Ancient Egyptian builders illuminate the path of Osiris

(ORDO NEWS) — Spanish archaeologists found on the banks of the Nile a tomb from the Middle Kingdom period, oriented to the winter and summer solstices.

Scientists from the Universities of Jaén and Malaga (Spain) examined one of about a hundred tombs in the necropolis of Qubbet el-Hawa, located on the west bank of the Nile, opposite the city of Aswan.

This necropolis was the resting place of the nobles and priests of the Ancient and Middle Egyptian kingdoms – the rulers of the city of Elephantine.

It is still not known exactly when the ancients built a city on an island in the middle of the Nile (after the first rapids).

The earliest finds date back to the 3rd millennium BC, but archaeologists note that they have not yet unearthed all the layers related to Ancient Egypt.

Ancient Egyptian builders illuminate the path of Osiris 2
Tomb No. 33

During the dynastic period of ancient Egypt and until the Roman conquest, Elephantine was the capital of the southernmost Egyptian province on the border with Nubia.

The heyday of the city falls on the reign of the pharaohs of the VI-XII dynasties (2305-1760 BC). The necropolis of Qubbet el-Hava is located opposite Elephantine, on the eastern slope of the hill.

In the journal Mediterranean Archeology and Archaeometry , archaeologists presented the results of the study of tomb No. 33 of the archaeological site of Qubbet el-Hawa.

Two people are buried in this tomb. Most likely, these were two half-brothers who ruled in Elephantine one after another: Hekaib III and Hekaib-ankha. They lived around 1830 BC, during the XII dynasty.

The tomb differs from all others in that it is clearly oriented not to the cardinal points (as was customary in the Old Kingdom), but to the winter and summer solstices.

The longitudinal axis of the tomb is made in such a way that celestial events are inscribed in the religious ideas of the Egyptians and show the path of rebirth.

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The map shows where the tomb is located and how the central axis

The orientation of the main intersolar axis (115.24º) connected the longest night and the longest day, covering the entire path of the sun.

The authors of the work note that both Elephantine and the necropolis are located on the northernmost border of the Northern Hemisphere zone, in which for several days around the summer solstice the sun at noon is almost at its zenith (88º): it looks into the deepest well, and objects do not cast shadows.

At latitudes north of Elephantine, the sun never reached the zenith at noon and objects always cast shadows.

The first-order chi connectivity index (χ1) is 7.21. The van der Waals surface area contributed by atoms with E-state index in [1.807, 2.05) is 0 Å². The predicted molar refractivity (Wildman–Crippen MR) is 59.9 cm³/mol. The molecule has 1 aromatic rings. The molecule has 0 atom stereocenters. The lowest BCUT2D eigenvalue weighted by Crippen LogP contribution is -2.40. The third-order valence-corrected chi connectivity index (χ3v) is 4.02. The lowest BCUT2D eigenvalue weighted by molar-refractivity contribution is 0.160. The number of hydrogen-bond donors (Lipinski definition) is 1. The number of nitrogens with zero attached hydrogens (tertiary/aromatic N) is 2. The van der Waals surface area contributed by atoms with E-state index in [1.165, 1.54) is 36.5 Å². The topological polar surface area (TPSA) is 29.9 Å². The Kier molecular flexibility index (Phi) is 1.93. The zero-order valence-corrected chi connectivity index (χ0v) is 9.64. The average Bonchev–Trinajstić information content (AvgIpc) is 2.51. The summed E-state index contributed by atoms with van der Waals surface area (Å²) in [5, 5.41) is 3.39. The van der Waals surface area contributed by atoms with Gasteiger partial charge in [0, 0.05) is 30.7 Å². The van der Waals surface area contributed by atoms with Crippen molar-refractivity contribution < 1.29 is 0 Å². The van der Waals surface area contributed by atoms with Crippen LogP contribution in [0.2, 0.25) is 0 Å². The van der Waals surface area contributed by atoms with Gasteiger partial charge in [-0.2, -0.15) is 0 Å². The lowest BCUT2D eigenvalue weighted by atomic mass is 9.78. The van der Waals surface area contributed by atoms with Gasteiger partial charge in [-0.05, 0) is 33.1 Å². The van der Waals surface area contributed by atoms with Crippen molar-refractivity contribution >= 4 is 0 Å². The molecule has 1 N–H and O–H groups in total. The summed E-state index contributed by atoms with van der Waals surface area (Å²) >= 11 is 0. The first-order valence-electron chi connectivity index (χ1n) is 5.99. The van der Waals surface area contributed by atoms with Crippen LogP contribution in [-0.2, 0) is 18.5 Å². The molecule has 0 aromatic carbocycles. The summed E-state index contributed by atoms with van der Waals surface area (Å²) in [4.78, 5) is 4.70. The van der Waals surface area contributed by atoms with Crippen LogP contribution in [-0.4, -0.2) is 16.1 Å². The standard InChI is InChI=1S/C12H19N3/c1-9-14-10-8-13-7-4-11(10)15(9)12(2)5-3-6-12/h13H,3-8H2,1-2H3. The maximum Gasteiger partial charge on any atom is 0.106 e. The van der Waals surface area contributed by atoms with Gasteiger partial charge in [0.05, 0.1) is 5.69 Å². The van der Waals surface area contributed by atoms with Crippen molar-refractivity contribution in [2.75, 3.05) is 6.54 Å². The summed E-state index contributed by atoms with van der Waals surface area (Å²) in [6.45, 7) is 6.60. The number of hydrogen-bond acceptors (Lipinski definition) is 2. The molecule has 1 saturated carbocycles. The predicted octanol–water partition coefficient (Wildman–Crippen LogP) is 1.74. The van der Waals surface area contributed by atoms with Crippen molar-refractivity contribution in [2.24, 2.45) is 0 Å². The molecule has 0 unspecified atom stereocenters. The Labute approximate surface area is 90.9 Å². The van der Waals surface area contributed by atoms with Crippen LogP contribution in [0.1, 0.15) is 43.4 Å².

During the winter solstice, on the contrary, the sun rises slowly and never reaches the zenith – the maximum rise point is 43º.

At the same time, it moves horizontally at a distance of 120º and 240º. The doors of the tomb, as well as openings for its illumination, are located in such a way that all daytime there was diffused light and long shadows in it.

Solstices had a special sacred meaning in ancient Egypt (however, not only there). On the first day, when the sunlight ceased to wane, Osiris, slain by Seth, rose from the dead.

Therefore, he is not only the ruler of the afterlife and the judge of the souls of the dead, but also the god of rebirth. He executes his judgment all the time, but the path of rebirth begins precisely on the day of the winter solstice.

The summer solstice is associated with the beginning of the Nile floods – water, the triumph of life, the completion of the cycle of renewal. Archaeologists believe that the ancient builder of the tomb encoded in it precisely the cycle of the rebirth of the soul.

But he did not forget about the spectacular presentation of his structure. For several days around the summer solstice, the light falls in such a way that the statue of the buried (it is not clear which of the two) is in the solar circle.

In winter, the same statue casts the longest possible shadow (the authors consider this to be a reminder of the shadows of the underworld). Gradually, the shadow is shortened – the statue (and the soul of the deceased) is fed by the energy of the sun.

We have too few sources by which one could confidently judge which sacred meanings the builder of the tomb reflected.

But the following is clear: today it is the oldest of the Egyptian tombs, built with a focus on the position of the Sun and the length of the solar day – and its builders knew how to correctly take into account the direction of the sun’s rays.


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